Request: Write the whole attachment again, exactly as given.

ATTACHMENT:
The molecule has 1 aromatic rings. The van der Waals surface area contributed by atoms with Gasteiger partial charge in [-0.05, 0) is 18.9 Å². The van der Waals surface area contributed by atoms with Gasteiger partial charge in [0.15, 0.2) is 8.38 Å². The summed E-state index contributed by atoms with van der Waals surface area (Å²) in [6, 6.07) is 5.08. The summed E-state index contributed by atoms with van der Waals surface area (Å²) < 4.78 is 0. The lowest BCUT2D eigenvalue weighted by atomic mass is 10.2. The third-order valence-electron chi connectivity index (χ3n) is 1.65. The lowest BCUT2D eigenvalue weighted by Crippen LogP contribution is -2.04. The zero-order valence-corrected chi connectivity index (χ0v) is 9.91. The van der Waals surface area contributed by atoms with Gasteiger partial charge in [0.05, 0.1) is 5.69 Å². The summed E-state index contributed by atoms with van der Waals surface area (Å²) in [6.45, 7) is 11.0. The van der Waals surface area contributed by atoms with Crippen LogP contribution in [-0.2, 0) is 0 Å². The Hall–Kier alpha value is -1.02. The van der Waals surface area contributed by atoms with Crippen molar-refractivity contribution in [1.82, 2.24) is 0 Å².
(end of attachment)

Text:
The molecule has 1 aromatic rings. The van der Waals surface area contributed by atoms with Gasteiger partial charge in [-0.05, 0) is 18.9 Å². The van der Waals surface area contributed by atoms with Gasteiger partial charge in [0.15, 0.2) is 8.38 Å². The summed E-state index contributed by atoms with van der Waals surface area (Å²) in [6, 6.07) is 5.08. The summed E-state index contributed by atoms with van der Waals surface area (Å²) < 4.78 is 0. The lowest BCUT2D eigenvalue weighted by atomic mass is 10.2. The third-order valence-electron chi connectivity index (χ3n) is 1.65. The lowest BCUT2D eigenvalue weighted by Crippen LogP contribution is -2.04. The zero-order valence-corrected chi connectivity index (χ0v) is 9.91. The van der Waals surface area contributed by atoms with Gasteiger partial charge in [0.05, 0.1) is 5.69 Å². The summed E-state index contributed by atoms with van der Waals surface area (Å²) in [6.45, 7) is 11.0. The van der Waals surface area contributed by atoms with Crippen LogP contribution in [-0.2, 0) is 0 Å². The Hall–Kier alpha value is -1.02. The van der Waals surface area contributed by atoms with Crippen molar-refractivity contribution in [1.82, 2.24) is 0 Å².